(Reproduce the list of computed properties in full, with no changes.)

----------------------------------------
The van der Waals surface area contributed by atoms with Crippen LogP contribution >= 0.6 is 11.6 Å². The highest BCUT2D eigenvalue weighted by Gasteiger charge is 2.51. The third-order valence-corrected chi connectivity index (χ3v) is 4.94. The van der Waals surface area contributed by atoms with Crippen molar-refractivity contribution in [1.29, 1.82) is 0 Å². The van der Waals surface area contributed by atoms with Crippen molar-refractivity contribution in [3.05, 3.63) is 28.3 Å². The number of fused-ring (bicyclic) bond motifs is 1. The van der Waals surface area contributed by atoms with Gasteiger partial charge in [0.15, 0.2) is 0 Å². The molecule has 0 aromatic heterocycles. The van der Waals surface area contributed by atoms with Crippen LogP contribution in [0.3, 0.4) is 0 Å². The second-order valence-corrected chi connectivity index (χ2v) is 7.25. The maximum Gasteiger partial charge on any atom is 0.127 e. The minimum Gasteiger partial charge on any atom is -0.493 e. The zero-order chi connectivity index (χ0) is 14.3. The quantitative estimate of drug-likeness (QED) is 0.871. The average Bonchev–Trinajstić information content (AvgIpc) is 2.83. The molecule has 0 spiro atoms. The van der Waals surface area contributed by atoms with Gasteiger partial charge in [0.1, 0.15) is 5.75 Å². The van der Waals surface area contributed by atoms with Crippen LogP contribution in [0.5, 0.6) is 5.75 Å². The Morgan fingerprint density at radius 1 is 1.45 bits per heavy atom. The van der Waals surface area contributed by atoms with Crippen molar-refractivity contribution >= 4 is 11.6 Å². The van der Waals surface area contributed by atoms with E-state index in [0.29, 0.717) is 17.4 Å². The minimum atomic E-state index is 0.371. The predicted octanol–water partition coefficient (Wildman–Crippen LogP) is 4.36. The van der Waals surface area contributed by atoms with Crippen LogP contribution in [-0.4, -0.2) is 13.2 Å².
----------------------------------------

The van der Waals surface area contributed by atoms with Crippen LogP contribution >= 0.6 is 11.6 Å². The highest BCUT2D eigenvalue weighted by Gasteiger charge is 2.51. The third-order valence-corrected chi connectivity index (χ3v) is 4.94. The van der Waals surface area contributed by atoms with Crippen molar-refractivity contribution in [1.29, 1.82) is 0 Å². The van der Waals surface area contributed by atoms with Crippen molar-refractivity contribution in [3.05, 3.63) is 28.3 Å². The number of fused-ring (bicyclic) bond motifs is 1. The van der Waals surface area contributed by atoms with Gasteiger partial charge in [0.15, 0.2) is 0 Å². The molecule has 0 aromatic heterocycles. The van der Waals surface area contributed by atoms with Crippen LogP contribution in [0.3, 0.4) is 0 Å². The second-order valence-corrected chi connectivity index (χ2v) is 7.25. The maximum Gasteiger partial charge on any atom is 0.127 e. The minimum Gasteiger partial charge on any atom is -0.493 e. The zero-order chi connectivity index (χ0) is 14.3. The quantitative estimate of drug-likeness (QED) is 0.871. The average Bonchev–Trinajstić information content (AvgIpc) is 2.83. The molecule has 0 spiro atoms. The van der Waals surface area contributed by atoms with Gasteiger partial charge in [0.1, 0.15) is 5.75 Å². The van der Waals surface area contributed by atoms with Crippen LogP contribution in [0.5, 0.6) is 5.75 Å². The Morgan fingerprint density at radius 1 is 1.45 bits per heavy atom. The van der Waals surface area contributed by atoms with Crippen molar-refractivity contribution >= 4 is 11.6 Å². The van der Waals surface area contributed by atoms with E-state index in [0.29, 0.717) is 17.4 Å². The minimum atomic E-state index is 0.371. The predicted octanol–water partition coefficient (Wildman–Crippen LogP) is 4.36. The van der Waals surface area contributed by atoms with Crippen LogP contribution in [-0.4, -0.2) is 13.2 Å².